• “English Joachimism and its Codicological Content, with a List of Known Joachite Manuscripts of English Origin or Provenance before 1600,” Joachim of Fiore and the Influence of Inspiration: Essays in Memory of Marjorie Reeves, ed. Julia Wannenmacher (Aldershot, U.K., Ashgate Press, 2013) 183-230.
  • "Remembering Kelly Parson: Medievalist, Buddhist, and Poet," For Kelly with Love: Poems on the Abstracts of Carle Hessay, ed. Maidie Hilmo (Victoria, BC: Treeline Press, 2013) pp. xiv-xvii.
  • “The Vitality of the Past in the Present: A Response to Acknowledged Convictions: A Forum on Religion and Literature 42.1-2”, co-edited by Katy Wright-Bushman and Robin Kirkpatrick for Religion and Literature 43.1 (2013) 97-112.
  • "James Kudelka" Fifty Contemporary Choreographers, ed. Martha Bremser and Lorna Sanders, revised 2nd ed. (London: Routledge, 2012), 202 -211.
  • Introduction to “Something Fearful”: Dialogues and Essays on the “Religious Turn” in Literary Criticism, a special issue of Religion and Literature, 42.1-2 (2010) co-edited by Kathryn Kerby-Fulton and Jonathan Juilfs, pp. 1-18.
  • “Authority, Constraint and the Writing of the Medieval Self” for the Oxford Handbook of Medieval English Literature, ed. Elaine Treharne and Greg Walker (Oxford: Clarendon, 2010), 413-433.
  • “’The Place of the Apocalyptic View of History in the Later Middle Ages’ and the Legacy of Morton Bloomfield,” in The Morton W. Bloomfield Lectures on Medieval English Literature, ed. Daniel Donoghue, James Simpson and Nicholas Watson (Kalamazoo: Medieval Institute Publications, Western Michigan University, 2010).
  • “Hildegard of Bingen” for the Medieval Holy Women, ed. Rosalynn Voaden and Alastair Minnis (Turnhout: Brepols, 2010), 343-368.
  • “Skepticism, Agnosticism and Belief: The Spectrum of Attitudes Toward Vision in Late Medieval England” in Women and the Divine in Literature before 1700: Essays in Memory of Margot Louis (Victoria: English Literary Series, University of Victoria, 2009), 1- 18, and Preface to volume vii – xi.
  • “English Joachite Manuscripts and Medieval Optimism about the Role of the Jews in History: A List for Future Studies,” for Essays in Honour of Sheila Delaney, special issue of Florilegium: The Journal of the Canadian Society of Medievalists 23 (2008) 1-48.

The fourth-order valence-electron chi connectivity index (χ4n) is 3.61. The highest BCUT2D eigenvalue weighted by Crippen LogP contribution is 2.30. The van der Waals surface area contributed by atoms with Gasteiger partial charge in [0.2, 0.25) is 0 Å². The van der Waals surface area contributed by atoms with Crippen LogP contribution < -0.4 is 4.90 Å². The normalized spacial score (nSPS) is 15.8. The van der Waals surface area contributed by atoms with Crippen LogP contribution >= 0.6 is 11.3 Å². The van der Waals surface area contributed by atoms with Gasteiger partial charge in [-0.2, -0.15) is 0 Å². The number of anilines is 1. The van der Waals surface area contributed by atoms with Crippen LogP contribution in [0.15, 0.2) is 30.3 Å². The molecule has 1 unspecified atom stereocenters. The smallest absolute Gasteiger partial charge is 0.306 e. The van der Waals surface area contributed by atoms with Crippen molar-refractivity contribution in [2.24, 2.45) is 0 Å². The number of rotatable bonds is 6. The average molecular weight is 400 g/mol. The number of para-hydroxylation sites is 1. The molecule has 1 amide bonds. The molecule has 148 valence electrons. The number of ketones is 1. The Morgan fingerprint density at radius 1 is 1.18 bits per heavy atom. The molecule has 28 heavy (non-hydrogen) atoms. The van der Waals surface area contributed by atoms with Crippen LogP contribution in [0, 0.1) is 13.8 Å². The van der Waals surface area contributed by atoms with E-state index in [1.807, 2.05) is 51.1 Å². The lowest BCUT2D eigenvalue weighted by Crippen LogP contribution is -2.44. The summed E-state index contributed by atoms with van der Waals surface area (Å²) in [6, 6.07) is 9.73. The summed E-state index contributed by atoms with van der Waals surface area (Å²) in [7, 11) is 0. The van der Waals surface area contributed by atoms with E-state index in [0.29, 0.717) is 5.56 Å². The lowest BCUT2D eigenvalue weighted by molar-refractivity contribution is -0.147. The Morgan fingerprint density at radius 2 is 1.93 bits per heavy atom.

• “Response: Books under Suspicion and Beyond” to “Roundtable On Kathryn Kerby-Fulton’s Books under Suspicion: Censorship and Tolerance of Revelatory Writing in Late Medieval England” in Journal of British Studies 46 (2007) pp. 766-774. 
  • “When Women Preached: An Introduction to Female Homiletic, Sacramental, and Liturgical Roles in the Later Middle Ages” and “Eciam Lollardi: Some Further Thoughts on Fiona Somerset’s ‘Eciam Mulier: Women in Lollardy and the Problem of Sources.’  In Voices in Dialogue: Reading Women in the Middle Ages, ed. with Linda Olson (Notre Dame: University of Notre Dame Press, 2005) 31-55 and 261-78.
  • “Pseudo-Hildegardian Prophecy and Antimendicant Propaganda in Late Medieval England: An Edition of the Most Popular Insular Text of ‘Insurgent gentes’," co-written and co-edited with Magda Hayton and Kenna Olsen, for Prophecy, Apocalypse and the Day of Doom. Harlaxton Medieval Studies, vol. XII, ed. Nigel Morgan (Oxford: Blackwells, 2004), 160 -193. 

 

Recent Honors and Awards

  • NEH (National Endowment for the Humanities) Fellowship, 2013, for “Professional Reading Circles, the Clerical Proletariat, and the Rise of English Literature”
  • Elected Fellow of the Medieval Academy of America (March, 2012)
  • Medieval Academy of America Charles Homer Haskins Gold Medal in 2010 and 2007 John Ben Snow Prize awarded by the North American Conference on British Studies for Books Under Suspicion: Censorship and Tolerance of Revelatory Writing in Late Medieval England
  • John Simon Guggenheim Fellowship 2008
  • Social Sciences and Humanities Research Council of Canada (various awards up to 2004-2005)

 

Contact Information
331 Decio Faculty Hall
Notre Dame, IN 46556
(574) 631-7372
kkerby@nd.edu

Postal address
Department of English
356 O’Shaughnessy
Notre Dame, IN 46556